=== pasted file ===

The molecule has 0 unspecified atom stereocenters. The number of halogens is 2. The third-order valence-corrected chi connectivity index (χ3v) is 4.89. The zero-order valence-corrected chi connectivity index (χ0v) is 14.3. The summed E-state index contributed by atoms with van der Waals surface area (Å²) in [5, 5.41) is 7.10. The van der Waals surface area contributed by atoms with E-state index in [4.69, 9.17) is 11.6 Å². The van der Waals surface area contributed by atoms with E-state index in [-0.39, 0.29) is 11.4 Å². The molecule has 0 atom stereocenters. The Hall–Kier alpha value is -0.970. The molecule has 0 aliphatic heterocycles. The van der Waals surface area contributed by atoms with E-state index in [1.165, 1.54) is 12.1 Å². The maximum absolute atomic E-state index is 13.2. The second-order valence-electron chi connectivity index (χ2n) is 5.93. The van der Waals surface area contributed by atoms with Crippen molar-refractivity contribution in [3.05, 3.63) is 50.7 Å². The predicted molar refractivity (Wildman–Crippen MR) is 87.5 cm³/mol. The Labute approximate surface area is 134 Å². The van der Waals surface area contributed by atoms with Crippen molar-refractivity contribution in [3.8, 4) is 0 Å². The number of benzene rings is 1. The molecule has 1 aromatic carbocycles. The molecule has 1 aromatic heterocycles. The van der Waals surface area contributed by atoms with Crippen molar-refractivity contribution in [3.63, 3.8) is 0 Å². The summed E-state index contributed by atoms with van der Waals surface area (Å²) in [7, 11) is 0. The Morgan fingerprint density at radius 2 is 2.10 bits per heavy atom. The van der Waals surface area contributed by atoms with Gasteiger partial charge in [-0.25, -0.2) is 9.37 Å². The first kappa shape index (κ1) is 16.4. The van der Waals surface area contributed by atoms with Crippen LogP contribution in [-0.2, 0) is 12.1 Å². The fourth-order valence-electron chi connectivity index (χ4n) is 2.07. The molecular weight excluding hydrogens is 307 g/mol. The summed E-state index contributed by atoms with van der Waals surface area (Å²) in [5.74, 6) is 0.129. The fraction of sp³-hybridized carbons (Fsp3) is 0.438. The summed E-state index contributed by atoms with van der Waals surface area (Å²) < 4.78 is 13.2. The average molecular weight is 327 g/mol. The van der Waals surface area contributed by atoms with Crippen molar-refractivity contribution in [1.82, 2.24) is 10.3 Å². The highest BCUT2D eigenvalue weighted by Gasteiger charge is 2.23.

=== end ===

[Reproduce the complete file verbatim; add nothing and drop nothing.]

The molecule has 0 unspecified atom stereocenters. The number of halogens is 2. The third-order valence-corrected chi connectivity index (χ3v) is 4.89. The zero-order valence-corrected chi connectivity index (χ0v) is 14.3. The summed E-state index contributed by atoms with van der Waals surface area (Å²) in [5, 5.41) is 7.10. The van der Waals surface area contributed by atoms with E-state index in [4.69, 9.17) is 11.6 Å². The van der Waals surface area contributed by atoms with E-state index in [-0.39, 0.29) is 11.4 Å². The molecule has 0 atom stereocenters. The Hall–Kier alpha value is -0.970. The molecule has 0 aliphatic heterocycles. The van der Waals surface area contributed by atoms with E-state index in [1.165, 1.54) is 12.1 Å². The maximum absolute atomic E-state index is 13.2. The second-order valence-electron chi connectivity index (χ2n) is 5.93. The van der Waals surface area contributed by atoms with Crippen molar-refractivity contribution in [3.05, 3.63) is 50.7 Å². The predicted molar refractivity (Wildman–Crippen MR) is 87.5 cm³/mol. The Labute approximate surface area is 134 Å². The van der Waals surface area contributed by atoms with Crippen molar-refractivity contribution in [3.8, 4) is 0 Å². The number of benzene rings is 1. The molecule has 1 aromatic carbocycles. The molecule has 1 aromatic heterocycles. The van der Waals surface area contributed by atoms with Crippen molar-refractivity contribution in [3.63, 3.8) is 0 Å². The summed E-state index contributed by atoms with van der Waals surface area (Å²) in [7, 11) is 0. The Morgan fingerprint density at radius 2 is 2.10 bits per heavy atom. The van der Waals surface area contributed by atoms with Gasteiger partial charge in [-0.25, -0.2) is 9.37 Å². The first kappa shape index (κ1) is 16.4. The van der Waals surface area contributed by atoms with Crippen LogP contribution in [-0.2, 0) is 12.1 Å². The fourth-order valence-electron chi connectivity index (χ4n) is 2.07. The molecular weight excluding hydrogens is 307 g/mol. The summed E-state index contributed by atoms with van der Waals surface area (Å²) in [5.74, 6) is 0.129. The fraction of sp³-hybridized carbons (Fsp3) is 0.438. The summed E-state index contributed by atoms with van der Waals surface area (Å²) < 4.78 is 13.2. The average molecular weight is 327 g/mol. The van der Waals surface area contributed by atoms with Crippen molar-refractivity contribution in [1.82, 2.24) is 10.3 Å². The highest BCUT2D eigenvalue weighted by Gasteiger charge is 2.23.